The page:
Hong Kong Apostasy
On 1 July 2017, China Heritage marked the twentieth anniversary of mainland China extending suzerainty over Hong Kong by publishing translations, commentaries and art works under the collective title of ‘The Best China’.
That first in the series featured the poem ‘Cauldron’ 鼎 written by the celebrated Hong Kong writer Leung Ping-kwan (梁秉鈞, 1949-2013, also known as P.K. Leung and Yasi 也斯, his pen name). This was followed by the menu of the official banquet held in Hong Kong to welcome China’s party-state leader, Xi Jinping, on 30 June 2017, the day prior to the formal celebration and fireworks on the 1st of July.
We then sampled the speech Xi made on the actual day — one in which he employed the folderol of New China Newspeak. It was a statement of policy that contained dark warnings to the people of Hong Kong, and it was pointedly given only after Xi, Chairman of China’s Central Military Commission, had reviewed People’s Liberation Army troops stationed in the city.
This was followed by a menu from the restaurant M at the Fringe dating from 30 June 1997. We then revisited some observations by Lu Xun on banquets and Chinese civilisation before concluding with two selections from ‘A Spectre Prowls Our Land’ by the Sichuan poet Sun Jingxuan. A theme that united Lu Xun and Sun Jingxuan was that of what Bo Yang, the famous Taiwanese dissident and historian, called the ‘soy-vat culture’ 醬缸文化 of China. It is an autocratic tincture that stains everything exposed to it.
It was our aim to add a few discordant notes to the monotonously orchestrated festivities of the twentieth anniversary from the sidelines.
— from Cauldron 鼎, China Heritage, 1 July 2017
The latest chapter in ‘Hong Kong Apostasy’, an extension of our work on ‘The Best China’ inspired by the 2019 Uprising, features another poem by P.K. Leung. As John Minford, the translator of the poem, writes:
This poem, written in 1986, will be included in Selected Poems of P. K. Leung, one of a new series of six books translated from works by leading Hong Kong writers, to be published by the Chinese University of Hong Kong Press. This series, of which I am the General Editor, and which also includes the novel The Drunkard 酒徒 by Liu Yichang 劉以鬯, and The Teddy Bear Chronicles 縫熊志 by Xi Xi 西西, is the fruit of an ambitious project funded since 2013 by the Hong Kong Arts Development Council. The series will demonstrate the unique character and extraordinary richness of Hong Kong’s literary world.
‘Leaf Margin’ has a powerful resonance, as the ideologically driven and destructive refusal of the central government to recognise the different culture and society of Hong Kong (that tender ‘leaf on the margin’) becomes more glaringly obvious by the day.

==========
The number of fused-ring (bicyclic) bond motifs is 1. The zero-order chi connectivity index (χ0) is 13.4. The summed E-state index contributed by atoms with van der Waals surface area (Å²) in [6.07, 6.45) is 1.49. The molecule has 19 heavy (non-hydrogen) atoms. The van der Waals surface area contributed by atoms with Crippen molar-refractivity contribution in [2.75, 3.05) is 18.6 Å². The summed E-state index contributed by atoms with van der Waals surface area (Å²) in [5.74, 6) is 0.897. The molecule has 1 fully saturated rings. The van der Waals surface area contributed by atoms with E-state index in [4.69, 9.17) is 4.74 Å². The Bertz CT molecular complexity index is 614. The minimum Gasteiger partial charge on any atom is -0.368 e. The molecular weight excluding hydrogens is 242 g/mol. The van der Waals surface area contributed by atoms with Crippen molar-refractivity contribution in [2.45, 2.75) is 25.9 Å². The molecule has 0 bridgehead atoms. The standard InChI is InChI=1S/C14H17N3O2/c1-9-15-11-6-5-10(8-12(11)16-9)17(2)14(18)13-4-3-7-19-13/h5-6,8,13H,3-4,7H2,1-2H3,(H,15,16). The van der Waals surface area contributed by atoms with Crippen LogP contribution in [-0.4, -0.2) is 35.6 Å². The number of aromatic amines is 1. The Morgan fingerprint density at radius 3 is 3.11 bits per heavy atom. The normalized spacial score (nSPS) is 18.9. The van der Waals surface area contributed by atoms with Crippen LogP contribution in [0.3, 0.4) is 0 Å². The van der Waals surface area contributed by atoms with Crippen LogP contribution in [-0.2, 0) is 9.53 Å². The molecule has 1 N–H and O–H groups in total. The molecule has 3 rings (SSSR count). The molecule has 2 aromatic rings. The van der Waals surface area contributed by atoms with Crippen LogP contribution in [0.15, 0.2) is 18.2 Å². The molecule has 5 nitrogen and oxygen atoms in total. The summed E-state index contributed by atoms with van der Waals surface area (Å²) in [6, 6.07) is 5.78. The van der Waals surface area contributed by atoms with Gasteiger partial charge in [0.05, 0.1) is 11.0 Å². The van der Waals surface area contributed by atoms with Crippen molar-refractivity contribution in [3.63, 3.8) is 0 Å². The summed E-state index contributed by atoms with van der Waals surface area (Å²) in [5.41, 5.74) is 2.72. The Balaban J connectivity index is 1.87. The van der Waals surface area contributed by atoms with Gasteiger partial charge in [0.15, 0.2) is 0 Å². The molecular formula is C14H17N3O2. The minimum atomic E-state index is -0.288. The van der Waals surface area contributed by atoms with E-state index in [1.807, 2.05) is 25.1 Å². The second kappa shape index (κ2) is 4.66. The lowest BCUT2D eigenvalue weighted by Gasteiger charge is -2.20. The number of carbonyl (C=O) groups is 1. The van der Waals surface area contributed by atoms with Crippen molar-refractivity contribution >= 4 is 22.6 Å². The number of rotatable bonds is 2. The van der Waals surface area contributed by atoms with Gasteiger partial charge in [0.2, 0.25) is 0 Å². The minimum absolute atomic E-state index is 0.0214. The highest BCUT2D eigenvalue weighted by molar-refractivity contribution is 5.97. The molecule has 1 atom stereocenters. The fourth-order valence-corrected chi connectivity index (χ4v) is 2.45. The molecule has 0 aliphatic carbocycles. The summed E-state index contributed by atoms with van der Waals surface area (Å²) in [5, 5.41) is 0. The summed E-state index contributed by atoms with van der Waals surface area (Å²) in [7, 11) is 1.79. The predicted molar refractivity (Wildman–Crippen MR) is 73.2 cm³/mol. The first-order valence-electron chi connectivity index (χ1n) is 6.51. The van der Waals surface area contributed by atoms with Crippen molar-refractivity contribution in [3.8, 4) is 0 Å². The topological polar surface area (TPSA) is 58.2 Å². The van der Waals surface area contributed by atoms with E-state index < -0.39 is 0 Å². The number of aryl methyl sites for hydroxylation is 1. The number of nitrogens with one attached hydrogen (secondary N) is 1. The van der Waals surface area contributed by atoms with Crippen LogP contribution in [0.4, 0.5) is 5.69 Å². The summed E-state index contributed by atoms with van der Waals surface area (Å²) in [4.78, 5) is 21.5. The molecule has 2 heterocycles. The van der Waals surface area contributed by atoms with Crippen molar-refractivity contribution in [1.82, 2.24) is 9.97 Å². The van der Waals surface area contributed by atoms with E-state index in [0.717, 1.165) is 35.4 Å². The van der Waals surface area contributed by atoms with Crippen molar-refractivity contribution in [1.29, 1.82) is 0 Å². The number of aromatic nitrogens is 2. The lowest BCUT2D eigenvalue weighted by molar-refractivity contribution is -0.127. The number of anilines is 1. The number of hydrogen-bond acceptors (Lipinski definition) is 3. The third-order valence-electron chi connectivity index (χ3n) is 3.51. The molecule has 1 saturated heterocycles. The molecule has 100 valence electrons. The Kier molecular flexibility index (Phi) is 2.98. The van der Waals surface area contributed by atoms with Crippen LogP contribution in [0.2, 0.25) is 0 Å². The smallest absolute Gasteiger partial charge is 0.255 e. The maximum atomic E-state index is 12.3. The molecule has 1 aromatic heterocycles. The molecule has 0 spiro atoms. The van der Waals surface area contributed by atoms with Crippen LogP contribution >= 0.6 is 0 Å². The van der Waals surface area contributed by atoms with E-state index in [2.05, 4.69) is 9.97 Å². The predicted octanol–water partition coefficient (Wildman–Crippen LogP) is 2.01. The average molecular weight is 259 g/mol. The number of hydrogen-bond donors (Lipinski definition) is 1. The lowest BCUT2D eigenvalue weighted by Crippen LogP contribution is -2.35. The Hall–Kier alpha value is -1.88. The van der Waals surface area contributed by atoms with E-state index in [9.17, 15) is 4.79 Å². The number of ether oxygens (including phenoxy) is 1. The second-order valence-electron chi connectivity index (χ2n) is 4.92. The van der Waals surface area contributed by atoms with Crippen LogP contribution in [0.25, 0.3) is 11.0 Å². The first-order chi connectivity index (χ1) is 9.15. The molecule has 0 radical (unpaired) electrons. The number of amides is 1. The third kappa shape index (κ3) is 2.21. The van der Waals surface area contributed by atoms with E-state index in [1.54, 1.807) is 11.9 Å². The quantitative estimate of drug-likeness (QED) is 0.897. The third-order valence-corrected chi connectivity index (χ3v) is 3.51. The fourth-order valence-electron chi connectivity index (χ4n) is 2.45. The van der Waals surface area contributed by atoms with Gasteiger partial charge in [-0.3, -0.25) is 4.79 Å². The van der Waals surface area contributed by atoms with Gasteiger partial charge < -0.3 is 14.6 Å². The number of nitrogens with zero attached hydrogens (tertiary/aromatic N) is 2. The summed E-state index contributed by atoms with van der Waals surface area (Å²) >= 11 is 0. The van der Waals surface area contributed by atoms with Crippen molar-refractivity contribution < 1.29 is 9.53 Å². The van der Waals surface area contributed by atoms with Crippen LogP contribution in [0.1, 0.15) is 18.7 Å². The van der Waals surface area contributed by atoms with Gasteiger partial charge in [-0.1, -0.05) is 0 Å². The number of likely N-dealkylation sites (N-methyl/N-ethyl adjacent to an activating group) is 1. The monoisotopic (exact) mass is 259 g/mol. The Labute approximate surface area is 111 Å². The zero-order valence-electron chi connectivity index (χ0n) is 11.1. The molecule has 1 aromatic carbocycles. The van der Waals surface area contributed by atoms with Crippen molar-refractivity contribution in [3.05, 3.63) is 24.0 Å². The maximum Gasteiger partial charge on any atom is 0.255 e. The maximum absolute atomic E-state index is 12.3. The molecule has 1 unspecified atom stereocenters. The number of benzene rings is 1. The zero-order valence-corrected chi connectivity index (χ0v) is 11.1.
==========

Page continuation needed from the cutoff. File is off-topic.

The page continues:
— 8 September 2019
- P.K. Leung 梁秉鈞, Terracotta Warriors on the Rhine 萊茵河旁的兵馬俑, trans. John Minford, China Heritage, 18 April 2019
- 任路漫 (Annie Ren), 閔福德談翻譯與「奇趣漢學」, 《上海書評》, 2019年9月8日. This interview, conducted by Annie Ren, an associate of the Wairarapa Academy for New Sinology which John Minford co-founded with Geremie R. Barmé, took place at the Academy’s European home at Tuchan, in the south of France. In it the translator discusses his word in the context of ‘Nouvelle Chinoiserie’ 奇趣漢學, an approach to culture and literature formulated on the basis of our long years working as writers, editors and translators in Hong Kong.
Translated by John Minford
Your regret is that your nutrient never reached the outermost leaf-edge.
Any gaze of admiration should always dwell on the main blossom,
On you, centre of the circle, your battlemented crown-petal
Radiating power, your official story so often rewritten;
I am but an obscure point somewhere on the circumference,
A smoke-signal of trouble scattered by the wind and dust,
A rumour from the borderland, vague outline of an unauthorised history.
Please, don’t bend down towards us with that condescending attitude of yours,
Singing your loud inspirational songs, your sentimental ballads.
Leaves and flowers at the margin have their own charm —
Haven’t you ever noticed?
Can you even read them? Those unique leaf-veins, criss-crossed like streets,
Going against the grain, challenging the blueprints embedded in your mind:
Have you ever even noticed them?
How they transcend the masses, how they go beyond the solemn façade
Of your central leaf, their roots intertwined deep beneath the water.
New leaves, their hearts not yet unfurled,
A chorus of subtle lyrics carried on the wind,
Call out for a new way of listening
— May 1986